A few weeks ago I was invited to a “pesta sunatan,” or a post-circumcision party, so of course I climbed aboard the motor scooter with “Sayang Belakang,” the Beloved Behind, and off we went.
It was a lovely Sunday afternoon as we made our way to the wilds of outer Depok from the cushioned comforts of Pusat: the traffic was amusingly daredevil and the air alive with promise.
Our friends, whose child had had the cut, were both artists; specifically, a former actress turned domestic maintenance specialist aka wife and mother, and a former “pengamen” or street singer turned pianist in a local cafe.
From the main road through Depok we turned off sharply up a lane past a couple of houses that looked like the aftermath of an aerial bombing raid and then entered a kind of rural idyll of remnant forest and field, albeit sprinkled with more shells of destroyed homes, which, according to Sayang Belakang, were the result of zoning for a future highway. The roadway was a narrow dirt track suitable only for a motorbike until after a few hundred meters we hit some bitumen about 2 m wide that was potholed and generally unfit for service but we made our winding way along it nonetheless until it turned once again into a dirt lane.
After about a kilometer of further bumpy travel through this eerie, pre-highway landscape we edged into a small clump of homes yet to be destroyed, indeed, there was even some construction going on, which, it was explained later to me, was being done on the understanding that the planned highway would indeed come, one day, but given that that day had been many years in the waiting already, the builders felt confident of getting a satisfactory return on their investment while they continued to wait for their forced removal.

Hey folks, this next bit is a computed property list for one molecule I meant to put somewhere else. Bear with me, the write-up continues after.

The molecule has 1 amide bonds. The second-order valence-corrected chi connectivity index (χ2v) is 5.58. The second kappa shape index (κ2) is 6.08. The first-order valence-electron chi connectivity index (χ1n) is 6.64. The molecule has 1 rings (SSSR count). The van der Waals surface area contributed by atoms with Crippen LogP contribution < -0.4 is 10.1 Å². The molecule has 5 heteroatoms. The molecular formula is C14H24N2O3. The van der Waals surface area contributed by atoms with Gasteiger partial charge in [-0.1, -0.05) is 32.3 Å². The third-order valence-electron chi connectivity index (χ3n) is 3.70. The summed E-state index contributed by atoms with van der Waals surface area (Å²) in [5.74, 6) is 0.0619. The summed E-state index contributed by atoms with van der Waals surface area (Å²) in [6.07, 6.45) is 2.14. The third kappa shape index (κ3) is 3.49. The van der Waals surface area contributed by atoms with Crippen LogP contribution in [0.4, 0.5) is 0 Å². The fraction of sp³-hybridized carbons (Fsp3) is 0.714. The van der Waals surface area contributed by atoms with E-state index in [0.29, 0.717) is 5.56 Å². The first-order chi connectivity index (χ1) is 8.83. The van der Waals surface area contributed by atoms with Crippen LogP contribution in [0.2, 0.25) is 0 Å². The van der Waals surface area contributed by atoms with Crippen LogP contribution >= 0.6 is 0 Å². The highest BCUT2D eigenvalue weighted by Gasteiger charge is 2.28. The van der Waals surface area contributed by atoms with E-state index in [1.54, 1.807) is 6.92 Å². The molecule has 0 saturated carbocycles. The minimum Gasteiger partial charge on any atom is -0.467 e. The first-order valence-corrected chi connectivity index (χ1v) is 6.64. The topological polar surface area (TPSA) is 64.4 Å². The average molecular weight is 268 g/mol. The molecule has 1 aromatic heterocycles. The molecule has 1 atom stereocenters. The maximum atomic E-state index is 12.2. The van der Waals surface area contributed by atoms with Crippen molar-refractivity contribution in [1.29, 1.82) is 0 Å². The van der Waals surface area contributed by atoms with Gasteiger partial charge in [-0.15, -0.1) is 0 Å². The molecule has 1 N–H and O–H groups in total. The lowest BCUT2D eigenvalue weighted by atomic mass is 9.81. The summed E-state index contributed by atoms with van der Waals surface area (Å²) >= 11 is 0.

We turned a corner and there ahead of us was a piece of orange plastic tarpaulin stretched across the lane, a few parked motorbikes and some chairs, upon which sat various ladies and other dignitaries, facing, across the narrow lane, another small house upon the porch of which was positioned an electric keyboard and player bashing out a “dangdut” favorite as we arrived.
For those readers who live sheltered lives or have almost no knowledge of modern Indonesian music, dangdut is “the music of my country,” as one lyric puts it, and if you want to know more than that you can go to a dangdut club, or visit my friends’ place because the whole family of six siblings are dangdut singers.
Consequently, once I’d dismounted and been given a refreshing beverage, one of the family, who sings in a club in Jakarta, began on my favorite song, “Mandi Madu” (Honey Bath”), and I was called upon to “goyang,” or shake it, which I did with another sibling, a lady who certainly knew the moves, requiring me to grind down low and generally shake my booty in ways that it had not been shaken for some time.
After a considerable amount of this and more general pleasantries, Sayang Belakang and I returned to Pusat, the land of the shining towers, and as I climbed off the motor I noticed that I couldn’t walk, well, not without a lot of pain in my foot and back and everywhere else. Had dangdut done me in? Was I no longer fit for service?
The next day was worse, making it impossible to leave the bed, indeed, I could barely move and was totally exhausted. The following day was the same and, in my addled state, I lamented dangdut’s power to lay me low when once it lifted me high. The next day I was enjoying a raging fever and so finally went to the doctor and related my the tale above of what dangdut did.
He took some blood, made some tests and said, “Dangdut didn’t do it; dengue did.”
Done in by dengue? Oh, dear. Will dangdut ever forgive me?